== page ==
Video game content has suddenly become a hot button issue in the Hoosier State.
Yesterday GamePolitics reported on Republican State Senator Dennis Kruse' plan to introduce age-based game legislation in the 2006 session. Earlier this month U.S. Senator Evan Bayh (D-IN) joined with Senate colleagues Hillary Clinton and Joseph Lieberman in their proposal for federal video game legislation, the Family Entertainment Protection Act (FEPA).
Today, WTHR-13 News is reporting that Democratic State Senator Vi Simpson (Bloomington) plans legislation of her own when the Indiana State Senate reconvenes next week.
As has been the case in so many other states, Simpson hopes to prevent minors from purchasing violent or sexually explicit video games. The Senator told WTHR-13 that she became concerned about the content and ratings issue while shopping for games with her seven-year-old grandson.
Indiana itself is no stranger to video game legislation - or the inevitable constitutional challenges that follow. In 2001 a federal court judge struck down an Indianapolis city ordinance restricting violent arcade games.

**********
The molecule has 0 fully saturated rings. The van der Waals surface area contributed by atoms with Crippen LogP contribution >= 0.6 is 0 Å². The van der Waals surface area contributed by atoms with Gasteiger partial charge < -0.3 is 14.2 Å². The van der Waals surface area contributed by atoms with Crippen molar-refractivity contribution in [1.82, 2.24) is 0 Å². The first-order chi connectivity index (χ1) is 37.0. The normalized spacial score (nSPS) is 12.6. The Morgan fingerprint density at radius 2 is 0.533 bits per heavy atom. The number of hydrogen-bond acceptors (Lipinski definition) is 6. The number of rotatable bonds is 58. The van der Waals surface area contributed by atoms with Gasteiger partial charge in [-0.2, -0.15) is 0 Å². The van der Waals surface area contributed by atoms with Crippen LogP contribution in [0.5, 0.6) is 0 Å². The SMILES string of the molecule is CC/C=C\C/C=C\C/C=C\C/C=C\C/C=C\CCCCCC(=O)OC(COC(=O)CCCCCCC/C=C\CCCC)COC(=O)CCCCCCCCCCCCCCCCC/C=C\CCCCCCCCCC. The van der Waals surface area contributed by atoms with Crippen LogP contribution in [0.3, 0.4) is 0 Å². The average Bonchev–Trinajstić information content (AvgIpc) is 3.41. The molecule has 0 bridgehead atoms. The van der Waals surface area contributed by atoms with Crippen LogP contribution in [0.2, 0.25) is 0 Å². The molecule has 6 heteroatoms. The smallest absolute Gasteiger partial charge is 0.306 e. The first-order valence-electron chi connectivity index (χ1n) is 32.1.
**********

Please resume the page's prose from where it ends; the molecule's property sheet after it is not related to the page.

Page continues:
UPDATE: The Associated Press adds more to this story, most notably a quote from State Sen. Simpson:
"We're not setting ages or changing the ratings, we are asking retail agencies to enforce it. Right now, kids can walk into just about any store and get their hands on a video game in which they can shoot police officers, use drugs, steal cars, rape women or even assassinate a president. That's frightening to say the least."
So... add Senator Simpson to the list of critics who fail to understand that the notorious JFK Reloaded is not - has never been - available in any retail store.